These images and reports caught the attention of many news outlets and instantly went viral, prompting a response from the Trump administration. In June, President Trump signed an executive order designed to keep migrant families together at the U.S.-Mexico border, evidently displaying that the policy was something reversible and not caused by some untouchable law away from his power. The damage, however, has already been done, as many of the children that lived in detention facilities live with trauma and other mental health ramifications. 

According to Vox, “forcible separation places these children at elevated risk for mental health disorders, including post-traumatic stress disorder, anxiety, depression, attention deficit hyperactivity disorder and conduct problems. Epidemiological data suggests that as many as 30 percent of mental health disorders are related to childhood adversity, highlighting the widespread impact of early trauma on public health.” The children who are separated from their family already have a long line of stressful experiences, since they are fleeing danger from their country and are entering unknown territory with no concept of what could possible happen next. 

Psychologists have well-documented how essential parents are to a child’s survival, because of the inate human need for attachment, caregiving and warmth.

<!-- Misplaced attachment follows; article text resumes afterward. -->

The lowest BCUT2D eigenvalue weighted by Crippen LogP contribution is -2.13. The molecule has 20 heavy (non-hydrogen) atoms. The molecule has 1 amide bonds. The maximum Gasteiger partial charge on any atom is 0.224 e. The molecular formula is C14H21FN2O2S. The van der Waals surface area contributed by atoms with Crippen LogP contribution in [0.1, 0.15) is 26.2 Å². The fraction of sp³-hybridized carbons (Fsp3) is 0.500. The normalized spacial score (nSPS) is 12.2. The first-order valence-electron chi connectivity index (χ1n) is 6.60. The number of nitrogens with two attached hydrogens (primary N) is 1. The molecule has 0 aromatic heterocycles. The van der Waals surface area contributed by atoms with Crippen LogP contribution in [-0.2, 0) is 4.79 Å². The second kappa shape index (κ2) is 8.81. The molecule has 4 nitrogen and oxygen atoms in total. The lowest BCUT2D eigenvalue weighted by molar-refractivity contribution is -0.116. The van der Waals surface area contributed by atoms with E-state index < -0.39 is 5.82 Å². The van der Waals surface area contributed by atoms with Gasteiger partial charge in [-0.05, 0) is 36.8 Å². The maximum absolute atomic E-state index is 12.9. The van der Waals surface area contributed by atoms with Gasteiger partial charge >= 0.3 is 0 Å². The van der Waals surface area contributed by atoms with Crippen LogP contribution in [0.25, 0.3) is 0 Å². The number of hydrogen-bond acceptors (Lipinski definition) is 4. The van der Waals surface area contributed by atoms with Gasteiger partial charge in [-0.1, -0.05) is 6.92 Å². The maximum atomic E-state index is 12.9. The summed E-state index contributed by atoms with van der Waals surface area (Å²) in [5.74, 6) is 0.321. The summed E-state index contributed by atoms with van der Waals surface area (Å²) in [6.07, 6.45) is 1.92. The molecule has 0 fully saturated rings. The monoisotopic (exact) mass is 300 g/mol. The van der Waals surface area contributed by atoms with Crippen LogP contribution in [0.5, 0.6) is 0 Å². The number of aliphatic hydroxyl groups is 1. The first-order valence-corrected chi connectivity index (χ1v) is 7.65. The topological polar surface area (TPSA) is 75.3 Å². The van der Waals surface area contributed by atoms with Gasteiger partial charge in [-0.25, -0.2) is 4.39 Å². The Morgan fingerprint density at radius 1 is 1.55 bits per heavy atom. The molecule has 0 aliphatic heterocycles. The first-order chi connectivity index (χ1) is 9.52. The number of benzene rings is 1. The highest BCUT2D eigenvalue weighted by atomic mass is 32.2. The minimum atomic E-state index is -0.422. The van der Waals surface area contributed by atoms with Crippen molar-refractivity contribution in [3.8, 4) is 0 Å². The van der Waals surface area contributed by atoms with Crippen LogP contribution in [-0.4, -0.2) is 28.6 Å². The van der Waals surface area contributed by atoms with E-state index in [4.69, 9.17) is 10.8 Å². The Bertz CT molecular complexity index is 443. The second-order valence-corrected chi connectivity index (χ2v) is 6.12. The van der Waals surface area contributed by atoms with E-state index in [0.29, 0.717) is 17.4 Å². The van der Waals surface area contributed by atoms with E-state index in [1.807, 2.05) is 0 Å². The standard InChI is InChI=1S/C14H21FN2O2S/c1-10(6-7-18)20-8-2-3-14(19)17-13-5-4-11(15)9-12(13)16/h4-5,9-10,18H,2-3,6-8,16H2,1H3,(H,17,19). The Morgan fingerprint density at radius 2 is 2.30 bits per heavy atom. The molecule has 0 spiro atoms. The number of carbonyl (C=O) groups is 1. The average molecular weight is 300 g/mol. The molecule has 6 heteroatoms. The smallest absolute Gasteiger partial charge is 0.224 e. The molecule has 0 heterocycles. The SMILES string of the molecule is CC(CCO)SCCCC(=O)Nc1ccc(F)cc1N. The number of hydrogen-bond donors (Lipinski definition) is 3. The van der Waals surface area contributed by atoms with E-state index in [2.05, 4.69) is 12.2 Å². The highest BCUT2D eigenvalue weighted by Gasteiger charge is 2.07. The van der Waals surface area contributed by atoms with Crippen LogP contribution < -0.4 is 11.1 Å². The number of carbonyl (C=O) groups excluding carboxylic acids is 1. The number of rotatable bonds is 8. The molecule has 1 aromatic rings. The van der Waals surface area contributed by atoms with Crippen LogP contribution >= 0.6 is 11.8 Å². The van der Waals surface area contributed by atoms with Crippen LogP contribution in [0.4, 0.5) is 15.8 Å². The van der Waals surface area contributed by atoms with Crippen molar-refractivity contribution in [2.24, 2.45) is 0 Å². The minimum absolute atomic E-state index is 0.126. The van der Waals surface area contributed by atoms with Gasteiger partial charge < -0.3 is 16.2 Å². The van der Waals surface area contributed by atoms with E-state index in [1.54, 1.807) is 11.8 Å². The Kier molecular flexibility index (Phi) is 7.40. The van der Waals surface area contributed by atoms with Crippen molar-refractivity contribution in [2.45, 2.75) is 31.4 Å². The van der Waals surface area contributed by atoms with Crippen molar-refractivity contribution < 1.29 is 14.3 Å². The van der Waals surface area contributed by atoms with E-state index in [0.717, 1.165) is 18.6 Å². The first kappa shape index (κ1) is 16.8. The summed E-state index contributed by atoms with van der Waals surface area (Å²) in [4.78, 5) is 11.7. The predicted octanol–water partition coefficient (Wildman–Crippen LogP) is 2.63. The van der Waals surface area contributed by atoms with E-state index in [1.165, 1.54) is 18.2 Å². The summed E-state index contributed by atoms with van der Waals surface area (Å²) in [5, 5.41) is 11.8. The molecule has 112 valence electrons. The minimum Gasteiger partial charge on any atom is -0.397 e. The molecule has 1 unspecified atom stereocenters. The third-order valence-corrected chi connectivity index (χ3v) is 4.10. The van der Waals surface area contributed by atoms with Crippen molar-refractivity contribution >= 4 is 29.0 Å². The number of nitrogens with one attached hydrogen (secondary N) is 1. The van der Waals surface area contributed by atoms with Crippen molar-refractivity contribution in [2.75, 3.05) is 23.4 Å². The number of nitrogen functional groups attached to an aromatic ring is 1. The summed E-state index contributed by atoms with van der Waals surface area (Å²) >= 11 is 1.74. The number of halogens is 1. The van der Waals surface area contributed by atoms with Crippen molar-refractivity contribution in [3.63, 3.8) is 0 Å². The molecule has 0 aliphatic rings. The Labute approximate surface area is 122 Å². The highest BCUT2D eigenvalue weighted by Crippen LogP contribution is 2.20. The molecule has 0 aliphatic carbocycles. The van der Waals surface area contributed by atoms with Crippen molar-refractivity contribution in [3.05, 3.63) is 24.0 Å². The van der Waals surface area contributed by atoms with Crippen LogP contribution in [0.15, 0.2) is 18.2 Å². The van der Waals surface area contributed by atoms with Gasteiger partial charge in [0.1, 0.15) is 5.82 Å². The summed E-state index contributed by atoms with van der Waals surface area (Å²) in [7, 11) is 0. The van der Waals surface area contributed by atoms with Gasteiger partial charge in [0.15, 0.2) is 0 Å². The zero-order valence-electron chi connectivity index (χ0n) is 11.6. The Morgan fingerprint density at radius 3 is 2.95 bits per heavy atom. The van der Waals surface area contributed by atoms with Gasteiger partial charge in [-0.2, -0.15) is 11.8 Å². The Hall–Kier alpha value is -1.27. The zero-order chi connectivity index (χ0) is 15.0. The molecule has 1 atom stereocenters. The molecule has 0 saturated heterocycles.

“When a child is ripped away from a parent, their body goes into fight-or-flight mode,” according  to Vox. “Stress hormones surge, and the body prepares for danger.” 

This survival tactic creates severe trauma and prolonged stress that stays with the children well into adulthood. Children could act out, not pay attention in class or become antisocial. In the long run, they could fall into substance abuse or become violent. Thus, the ramifications of this policy far exceed any false sense of “control” that administration might think they have on border control. 

Furthermore, although the administration asserted that they will reunite families separated over a month and half ago, “more than 400 children remain separated from their parents. Three hundred parents have already been deported without their children, and dozens of others, who are currently in federal custody, have been barred from seeing their children because of what the Administration is calling ‘red flags,’” according to The New Yorker last week. 

Red flags could range from drunk driving to assault charges. The Trump administration’s failure to reunite families shows not only a lack of empathy but a refusal to even acknowledge their own due dates.

If the Trump administration wishes to impose a stricter immigration policy, it should not be at the expense of children’s mental and physical well-being. The obsession with prosecuting asylum seekers instead of focusing on evidence-based migration management is not only ignorant, but unnecessarily apprehensive and unlawfully aggressive. Priority needs to lie in prosecuting people with violent or malicious intent, not families and separating children; moreover, the practices the Trump administration are pursuing are not properly regulated, and only result in trauma and neglect. 

We at The New Paltz Oracle, concur with the statement given by the Human Rights First organization, who call for resources toward evidence-based migration management practices, such as community-based alternative-to-detention programs that have been proven to ensure appearance for immigration hearings and appointments, instead of focusing on criminal prosecutions for every individual, especially those seeking asylum.